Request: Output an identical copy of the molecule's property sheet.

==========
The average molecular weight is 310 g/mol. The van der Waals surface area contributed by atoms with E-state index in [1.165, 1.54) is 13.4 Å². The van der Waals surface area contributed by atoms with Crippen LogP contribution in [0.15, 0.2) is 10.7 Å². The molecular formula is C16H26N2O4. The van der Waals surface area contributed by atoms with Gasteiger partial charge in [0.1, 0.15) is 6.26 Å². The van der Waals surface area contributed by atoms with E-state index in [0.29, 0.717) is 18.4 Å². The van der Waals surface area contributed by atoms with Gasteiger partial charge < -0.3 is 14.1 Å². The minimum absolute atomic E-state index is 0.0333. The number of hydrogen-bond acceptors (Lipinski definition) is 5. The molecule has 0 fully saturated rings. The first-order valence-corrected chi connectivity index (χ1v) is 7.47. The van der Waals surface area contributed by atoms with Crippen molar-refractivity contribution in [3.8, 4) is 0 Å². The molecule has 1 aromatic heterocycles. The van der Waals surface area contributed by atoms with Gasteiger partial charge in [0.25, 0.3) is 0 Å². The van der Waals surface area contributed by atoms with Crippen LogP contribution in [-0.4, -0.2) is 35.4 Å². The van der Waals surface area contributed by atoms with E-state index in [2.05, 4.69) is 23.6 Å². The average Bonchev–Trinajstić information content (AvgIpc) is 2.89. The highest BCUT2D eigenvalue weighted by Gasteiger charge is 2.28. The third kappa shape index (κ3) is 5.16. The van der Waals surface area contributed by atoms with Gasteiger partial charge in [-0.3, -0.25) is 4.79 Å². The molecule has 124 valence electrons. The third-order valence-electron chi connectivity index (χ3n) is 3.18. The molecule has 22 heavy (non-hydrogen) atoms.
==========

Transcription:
The average molecular weight is 310 g/mol. The van der Waals surface area contributed by atoms with E-state index in [1.165, 1.54) is 13.4 Å². The van der Waals surface area contributed by atoms with Crippen LogP contribution in [0.15, 0.2) is 10.7 Å². The molecular formula is C16H26N2O4. The van der Waals surface area contributed by atoms with Gasteiger partial charge in [0.1, 0.15) is 6.26 Å². The van der Waals surface area contributed by atoms with E-state index in [0.29, 0.717) is 18.4 Å². The van der Waals surface area contributed by atoms with Gasteiger partial charge < -0.3 is 14.1 Å². The minimum absolute atomic E-state index is 0.0333. The number of hydrogen-bond acceptors (Lipinski definition) is 5. The molecule has 0 fully saturated rings. The first-order valence-corrected chi connectivity index (χ1v) is 7.47. The van der Waals surface area contributed by atoms with Crippen molar-refractivity contribution in [3.8, 4) is 0 Å². The molecule has 1 aromatic heterocycles. The van der Waals surface area contributed by atoms with Gasteiger partial charge in [0.25, 0.3) is 0 Å². The van der Waals surface area contributed by atoms with Crippen LogP contribution in [-0.4, -0.2) is 35.4 Å². The van der Waals surface area contributed by atoms with E-state index in [2.05, 4.69) is 23.6 Å². The average Bonchev–Trinajstić information content (AvgIpc) is 2.89. The highest BCUT2D eigenvalue weighted by Gasteiger charge is 2.28. The third kappa shape index (κ3) is 5.16. The van der Waals surface area contributed by atoms with Gasteiger partial charge in [-0.3, -0.25) is 4.79 Å². The molecule has 124 valence electrons. The third-order valence-electron chi connectivity index (χ3n) is 3.18. The molecule has 22 heavy (non-hydrogen) atoms.